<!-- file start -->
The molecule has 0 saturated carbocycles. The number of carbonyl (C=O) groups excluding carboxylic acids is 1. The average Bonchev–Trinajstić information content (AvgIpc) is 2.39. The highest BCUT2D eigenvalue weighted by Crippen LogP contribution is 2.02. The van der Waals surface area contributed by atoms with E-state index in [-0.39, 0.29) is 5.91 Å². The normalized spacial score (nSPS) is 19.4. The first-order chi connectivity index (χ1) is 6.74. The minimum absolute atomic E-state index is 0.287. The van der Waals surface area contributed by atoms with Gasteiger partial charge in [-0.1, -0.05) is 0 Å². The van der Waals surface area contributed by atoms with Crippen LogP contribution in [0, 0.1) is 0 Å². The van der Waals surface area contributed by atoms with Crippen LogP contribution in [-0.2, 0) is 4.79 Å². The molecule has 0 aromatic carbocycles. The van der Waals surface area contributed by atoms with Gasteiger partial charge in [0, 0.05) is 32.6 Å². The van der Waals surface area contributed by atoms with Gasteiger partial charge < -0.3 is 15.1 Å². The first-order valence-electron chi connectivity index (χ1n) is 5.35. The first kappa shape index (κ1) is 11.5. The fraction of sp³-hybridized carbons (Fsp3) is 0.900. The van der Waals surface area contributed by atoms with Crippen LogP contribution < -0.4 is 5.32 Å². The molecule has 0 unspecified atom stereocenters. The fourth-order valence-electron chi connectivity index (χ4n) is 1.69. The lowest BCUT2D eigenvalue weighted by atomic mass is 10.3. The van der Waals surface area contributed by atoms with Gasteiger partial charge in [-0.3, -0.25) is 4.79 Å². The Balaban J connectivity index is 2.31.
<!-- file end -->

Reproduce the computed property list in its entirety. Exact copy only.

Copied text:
The molecule has 0 saturated carbocycles. The number of carbonyl (C=O) groups excluding carboxylic acids is 1. The average Bonchev–Trinajstić information content (AvgIpc) is 2.39. The highest BCUT2D eigenvalue weighted by Crippen LogP contribution is 2.02. The van der Waals surface area contributed by atoms with E-state index in [-0.39, 0.29) is 5.91 Å². The normalized spacial score (nSPS) is 19.4. The first-order chi connectivity index (χ1) is 6.74. The minimum absolute atomic E-state index is 0.287. The van der Waals surface area contributed by atoms with Gasteiger partial charge in [-0.1, -0.05) is 0 Å². The van der Waals surface area contributed by atoms with Crippen LogP contribution in [0, 0.1) is 0 Å². The van der Waals surface area contributed by atoms with Crippen LogP contribution in [-0.2, 0) is 4.79 Å². The molecule has 0 aromatic carbocycles. The van der Waals surface area contributed by atoms with Gasteiger partial charge in [0, 0.05) is 32.6 Å². The van der Waals surface area contributed by atoms with Gasteiger partial charge < -0.3 is 15.1 Å². The first-order valence-electron chi connectivity index (χ1n) is 5.35. The first kappa shape index (κ1) is 11.5. The fraction of sp³-hybridized carbons (Fsp3) is 0.900. The van der Waals surface area contributed by atoms with Crippen LogP contribution < -0.4 is 5.32 Å². The molecule has 0 unspecified atom stereocenters. The fourth-order valence-electron chi connectivity index (χ4n) is 1.69. The lowest BCUT2D eigenvalue weighted by atomic mass is 10.3. The van der Waals surface area contributed by atoms with Gasteiger partial charge in [-0.3, -0.25) is 4.79 Å². The Balaban J connectivity index is 2.31.